Like the rest of the northern Argentine provinces, Jujuy is bankrupt. The De La Rua government is offering federal help only if Jujuy undertakes massive layoffs of public employees.

Hundreds occupy oil installations in Guatemala

About 1,500 Guatemalan farmers occupied the "Basic Resources" oil refinery in the northern region of Peten. Last weekend the farmers shut down the pipeline that flows into the refinery. They are also demanding that 10 million trees be planted to replenish the Peten forests.

The protest was in solidarity with the Civil Association of Guatemalan Transport. The Transport Association is demanding the right to transport asphalt.

Mexican science students strike

Mexican science students carried out a brief strike at the UNAM campus on February 15. Since the end of the 10-month strike at the UNAM campus, science students took the lead in resisting the police and government repression. The students insist that none of their original demands have been seriously addressed and are also demanding the release of 120 students still in jail.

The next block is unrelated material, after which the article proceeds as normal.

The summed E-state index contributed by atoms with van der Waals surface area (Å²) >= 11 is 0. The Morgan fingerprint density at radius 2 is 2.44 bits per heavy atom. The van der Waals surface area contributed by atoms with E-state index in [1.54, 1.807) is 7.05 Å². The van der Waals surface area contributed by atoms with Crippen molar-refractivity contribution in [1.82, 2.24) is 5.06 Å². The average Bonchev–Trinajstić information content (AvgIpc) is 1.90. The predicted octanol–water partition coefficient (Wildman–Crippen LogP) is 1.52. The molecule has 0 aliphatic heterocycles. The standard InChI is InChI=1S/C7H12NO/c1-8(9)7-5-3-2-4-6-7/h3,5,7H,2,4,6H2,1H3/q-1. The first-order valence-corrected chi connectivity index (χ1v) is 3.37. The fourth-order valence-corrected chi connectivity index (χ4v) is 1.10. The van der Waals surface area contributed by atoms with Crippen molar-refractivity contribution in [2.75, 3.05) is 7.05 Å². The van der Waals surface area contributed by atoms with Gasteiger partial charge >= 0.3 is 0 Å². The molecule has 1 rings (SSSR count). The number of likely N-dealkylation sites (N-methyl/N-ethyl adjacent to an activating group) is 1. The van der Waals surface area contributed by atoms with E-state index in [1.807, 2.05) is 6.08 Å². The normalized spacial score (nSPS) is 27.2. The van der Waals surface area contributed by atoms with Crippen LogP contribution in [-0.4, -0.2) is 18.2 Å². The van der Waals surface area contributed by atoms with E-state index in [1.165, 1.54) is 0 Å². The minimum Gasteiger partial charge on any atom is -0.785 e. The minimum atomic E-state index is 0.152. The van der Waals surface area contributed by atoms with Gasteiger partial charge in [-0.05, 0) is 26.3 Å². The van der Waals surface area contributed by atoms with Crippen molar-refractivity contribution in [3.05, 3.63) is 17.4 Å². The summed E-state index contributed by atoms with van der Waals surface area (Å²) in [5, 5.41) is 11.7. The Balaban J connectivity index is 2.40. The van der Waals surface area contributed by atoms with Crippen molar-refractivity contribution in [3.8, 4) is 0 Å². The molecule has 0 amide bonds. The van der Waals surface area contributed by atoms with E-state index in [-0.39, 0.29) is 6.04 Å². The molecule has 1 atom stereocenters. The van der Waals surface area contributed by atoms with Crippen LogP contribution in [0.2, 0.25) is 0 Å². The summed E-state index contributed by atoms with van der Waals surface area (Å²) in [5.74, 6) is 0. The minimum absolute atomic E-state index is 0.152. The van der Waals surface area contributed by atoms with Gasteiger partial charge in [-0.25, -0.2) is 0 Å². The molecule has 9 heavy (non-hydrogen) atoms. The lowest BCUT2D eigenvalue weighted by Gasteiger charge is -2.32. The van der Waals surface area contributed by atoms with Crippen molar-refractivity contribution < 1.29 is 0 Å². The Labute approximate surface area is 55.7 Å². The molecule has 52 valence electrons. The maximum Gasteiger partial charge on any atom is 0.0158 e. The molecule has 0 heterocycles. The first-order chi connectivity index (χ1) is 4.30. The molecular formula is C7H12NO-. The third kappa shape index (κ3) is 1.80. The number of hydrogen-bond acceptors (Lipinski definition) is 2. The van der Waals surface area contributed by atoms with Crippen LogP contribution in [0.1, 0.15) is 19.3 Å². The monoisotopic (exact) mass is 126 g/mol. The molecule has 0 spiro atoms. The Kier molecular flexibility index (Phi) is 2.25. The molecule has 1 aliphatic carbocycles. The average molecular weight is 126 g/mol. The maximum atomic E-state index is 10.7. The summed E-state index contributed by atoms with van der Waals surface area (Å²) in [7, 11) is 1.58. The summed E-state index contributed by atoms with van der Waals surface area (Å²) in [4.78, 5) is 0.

Peruvian protesters try to take over the Presidential Palace

On February 16, 1,000 protesters attempted to enter the Presidential Residence in Lima, Peru's capital. Soldiers and police sprayed tear gas into the crowd. The workers, teachers and students were marching against President Fujimori's economic policies and against his attempt at a third term in the upcoming April 9 elections.

The protests lasted all day on Wednesday into early the next morning. Marchers erected and lit pyres, shouted slogans, and beat drums to show their discontent. They denounced the use of housing programs to buy votes for Fujimori.

Nicaraguan workers protest poverty

Five thousand workers, supporters of the United Workers Front (FUT), marched through the streets of Nicaragua's capital Managua on February 17. They demanded an end to government corruption and policies to end the endemic poverty that afflicts workers and farmers.

Union leader Gustavo Porras demanded that the National Assembly withdraw draft legislation to privatize Social Security. He called for a national dialogue on the issue of workers' pensions.